Aaron Fobes, Julia Lawless (202)224-4515
Hatch Statement at Finance Hearing on Chronic Care
WASHINGTON – Senate Finance Committee Chairman Orrin Hatch (R-Utah) today delivered the following opening statement at a committee hearing examining how Congress can address the challenges Medicare patients with chronic conditions face:
Today’s hearing signals the Finance Committee’s first step in a bipartisan process that will continue over the next six months. Ranking Member Wyden, myself, and other members of the committee have expressed strong interest in understanding the impact chronic care coordination programs have on Medicare.
Chronically ill patients account for a large percentage of Medicare spending. In 2010, more than two-thirds of Medicare beneficiaries had multiple chronic conditions, while 14 percent had six or more. Beneficiaries with six or more chronic conditions accounted for 46 percent of all Medicare spending. In fact, fee-for-service Medicare spent an average of more than $32,000 per beneficiary with six or more chronic conditions compared to an average of around $9,000 for all other patients.
Left unresolved this situation will only get worse.
Researchers at the Centers for Disease Control and Prevention found an increasing number of adults between 45 and 64 years old – members of the Baby Boom generation – living with multiple chronic conditions, signaling even higher future spending for the Medicare program.
We have to find ways to provide high quality care at greater value and lower cost – all without adding to the deficit.
The good news is that the successful Medicare Advantage program gives beneficiaries the option to receive covered benefits from private plans that are incentivized to manage care across all settings. That explains why 15.7 million beneficiaries – or 30 percent of Medicare participants – chose a Medicare Advantage plan in 2014. I am concerned that ongoing payment cuts and changes to the risk adjustment and quality measurements may be putting these plans at a disadvantage.
Traditional fee-for-service Medicare still fails to properly incentivize providers who engage in labor and time intensive patient care coordination. While disease management and chronic care coordination have been widely used by private sector health insurers, their application in fee-for-service Medicare has been largely restricted to demonstration programs.
Since Obamacare became law, there has been an increased focus on programs like Accountable Care Organizations and Medical Homes. But for more than a decade, the Centers for Medicare and Medicaid Services, or CMS, has piloted numerous demonstration programs to find out what does and does not work to improve health outcomes for patients with chronic diseases.
These demonstration programs have shown, at best, mixed results.
According to one Congressional Budget Office report, CMS paid 34 programs in six major demonstrations to provide disease management or care coordination services in traditional Medicare. On average, these 34 programs had little to no effect on hospital admissions or Medicare spending.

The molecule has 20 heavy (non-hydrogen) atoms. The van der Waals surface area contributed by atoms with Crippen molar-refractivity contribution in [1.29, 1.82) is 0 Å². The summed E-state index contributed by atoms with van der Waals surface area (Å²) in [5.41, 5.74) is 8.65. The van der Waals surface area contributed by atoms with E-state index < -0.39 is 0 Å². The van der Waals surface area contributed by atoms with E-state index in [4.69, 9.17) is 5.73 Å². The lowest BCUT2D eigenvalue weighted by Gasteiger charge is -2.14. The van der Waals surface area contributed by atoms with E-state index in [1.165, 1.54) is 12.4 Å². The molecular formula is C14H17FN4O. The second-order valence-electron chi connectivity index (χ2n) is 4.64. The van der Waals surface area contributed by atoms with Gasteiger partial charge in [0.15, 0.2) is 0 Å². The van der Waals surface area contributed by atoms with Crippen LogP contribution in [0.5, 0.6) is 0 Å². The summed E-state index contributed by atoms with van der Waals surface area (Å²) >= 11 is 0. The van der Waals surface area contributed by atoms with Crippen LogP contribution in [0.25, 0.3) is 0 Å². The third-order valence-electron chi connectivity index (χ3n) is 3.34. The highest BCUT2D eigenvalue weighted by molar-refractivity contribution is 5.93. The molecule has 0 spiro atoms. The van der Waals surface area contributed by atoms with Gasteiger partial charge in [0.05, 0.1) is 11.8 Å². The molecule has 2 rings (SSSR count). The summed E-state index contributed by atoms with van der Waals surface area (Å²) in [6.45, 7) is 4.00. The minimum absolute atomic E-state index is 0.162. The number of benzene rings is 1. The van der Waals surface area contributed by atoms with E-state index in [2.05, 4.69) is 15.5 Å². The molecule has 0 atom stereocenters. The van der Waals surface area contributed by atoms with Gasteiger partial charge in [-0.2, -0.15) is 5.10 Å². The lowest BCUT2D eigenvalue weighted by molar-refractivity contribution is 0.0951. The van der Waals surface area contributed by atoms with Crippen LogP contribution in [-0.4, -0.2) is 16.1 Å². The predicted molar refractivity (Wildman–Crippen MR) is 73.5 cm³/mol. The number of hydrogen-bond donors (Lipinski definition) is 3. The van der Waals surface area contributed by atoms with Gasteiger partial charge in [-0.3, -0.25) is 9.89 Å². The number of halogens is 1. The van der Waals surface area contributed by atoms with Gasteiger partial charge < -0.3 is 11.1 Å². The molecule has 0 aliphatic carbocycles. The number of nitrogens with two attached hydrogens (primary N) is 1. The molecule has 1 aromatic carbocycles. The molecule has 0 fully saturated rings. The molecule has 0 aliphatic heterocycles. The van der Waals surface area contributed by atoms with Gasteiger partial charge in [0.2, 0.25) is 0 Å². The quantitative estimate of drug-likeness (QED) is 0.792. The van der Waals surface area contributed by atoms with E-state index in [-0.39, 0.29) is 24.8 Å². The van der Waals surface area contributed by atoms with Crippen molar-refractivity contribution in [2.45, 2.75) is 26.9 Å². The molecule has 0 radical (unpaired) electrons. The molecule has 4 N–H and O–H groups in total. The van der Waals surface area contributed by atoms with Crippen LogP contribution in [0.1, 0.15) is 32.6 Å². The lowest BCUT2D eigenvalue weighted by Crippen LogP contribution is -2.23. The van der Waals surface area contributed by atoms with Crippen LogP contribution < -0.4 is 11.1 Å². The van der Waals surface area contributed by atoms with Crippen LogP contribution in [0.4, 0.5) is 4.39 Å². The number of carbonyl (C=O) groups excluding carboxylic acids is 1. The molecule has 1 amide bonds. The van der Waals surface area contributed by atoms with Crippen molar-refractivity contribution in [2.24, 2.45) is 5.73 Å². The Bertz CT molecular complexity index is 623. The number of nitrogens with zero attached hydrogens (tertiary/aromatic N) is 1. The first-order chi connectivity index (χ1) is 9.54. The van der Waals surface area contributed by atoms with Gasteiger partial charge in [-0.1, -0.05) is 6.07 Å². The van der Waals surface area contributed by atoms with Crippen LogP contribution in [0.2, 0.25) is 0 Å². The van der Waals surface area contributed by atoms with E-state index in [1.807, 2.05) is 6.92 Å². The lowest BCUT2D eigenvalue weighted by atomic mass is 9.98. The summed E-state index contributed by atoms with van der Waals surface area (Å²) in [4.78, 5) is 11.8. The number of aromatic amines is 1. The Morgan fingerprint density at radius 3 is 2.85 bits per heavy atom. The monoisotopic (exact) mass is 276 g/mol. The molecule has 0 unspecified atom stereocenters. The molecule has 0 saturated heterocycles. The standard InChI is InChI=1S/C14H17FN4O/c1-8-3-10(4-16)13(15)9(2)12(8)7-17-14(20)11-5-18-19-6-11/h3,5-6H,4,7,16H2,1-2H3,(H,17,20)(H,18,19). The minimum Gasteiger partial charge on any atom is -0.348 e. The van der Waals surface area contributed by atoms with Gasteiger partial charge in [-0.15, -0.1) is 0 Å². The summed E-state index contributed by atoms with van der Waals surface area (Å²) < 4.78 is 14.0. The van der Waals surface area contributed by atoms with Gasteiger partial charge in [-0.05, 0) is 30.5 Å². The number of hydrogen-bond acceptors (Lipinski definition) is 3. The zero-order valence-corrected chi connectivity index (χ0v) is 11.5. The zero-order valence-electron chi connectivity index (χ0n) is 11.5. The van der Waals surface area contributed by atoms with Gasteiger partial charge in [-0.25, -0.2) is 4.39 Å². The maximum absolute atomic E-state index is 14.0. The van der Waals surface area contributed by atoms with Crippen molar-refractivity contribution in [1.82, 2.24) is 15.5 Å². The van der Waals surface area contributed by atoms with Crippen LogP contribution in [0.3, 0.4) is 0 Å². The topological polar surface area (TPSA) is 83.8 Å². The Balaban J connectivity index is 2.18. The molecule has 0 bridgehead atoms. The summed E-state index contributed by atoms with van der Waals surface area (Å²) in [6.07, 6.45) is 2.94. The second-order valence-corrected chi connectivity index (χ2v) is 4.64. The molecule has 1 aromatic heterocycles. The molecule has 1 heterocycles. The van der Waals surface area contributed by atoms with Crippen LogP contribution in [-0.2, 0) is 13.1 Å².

Now I know that the Obama Administration is actively pursuing new care coordination programs through the Center for Medicare and Medicaid Innovation. My hope is that this research will yield long-term results. By identifying cost-effective, data-driven ways to improve patient health, policymakers can better target scarce federal resources to get more value for the dollars spent.
But developing and implementing new policies designed to improve disease management, streamline care coordination, improve quality, and reduce Medicare costs is a daunting challenge. The lack of success in past demonstration programs underscores the inherent limitations of traditional Medicare’s fee-for-service payment system – one that rewards providers for delivering increased volume of services, but doesn’t incentivize them to coordinate medical care.
Additionally, programs that try to improve outcomes for patients with chronic conditions struggle to identify successful interventions that motivate individuals to alter their health habits. Beneficiaries often have physical and cognitive challenges that limit their ability to effectively communicate with multiple providers.
So, I think this committee understands that we have a very difficult task in front of us. There are no easy answers. That is why I am looking forward to hearing from our panel of expert witnesses. I want to thank Dr. Conway and Dr. Miller for appearing before us today. They will help us understand which care coordination efforts are most effective, which policies have failed, and explain why.
But the committee is not stopping there. After this hearing, we plan to take two additional steps to address these important issues.
First, today I want to announce that Ranking Member Wyden and I have appointed Senators Johnny Isakson and Mark Warner to form a full Finance Committee chronic care reform working group. We have tasked this bipartisan group with studying these complex issues and producing an in-depth analysis of potential legislative solutions. These recommendations will serve as a foundation to develop bipartisan chronic care legislation.
Second, in the coming days, Senators Isakson and Warner, along with Ranking Member Wyden and I, will issue a formal invitation requesting all interested public and private sector stakeholders submit their ideas on ways to improve outcomes for Medicare patients with chronic conditions. Stakeholder input is critical for this committee to work toward the goal of producing bipartisan legislation that can be introduced and marked up in the Finance Committee later this year.
So, as you can see, today’s hearing is just the first step in our efforts to address these issues. But, it is an important step. I look forward to an informative discussion.
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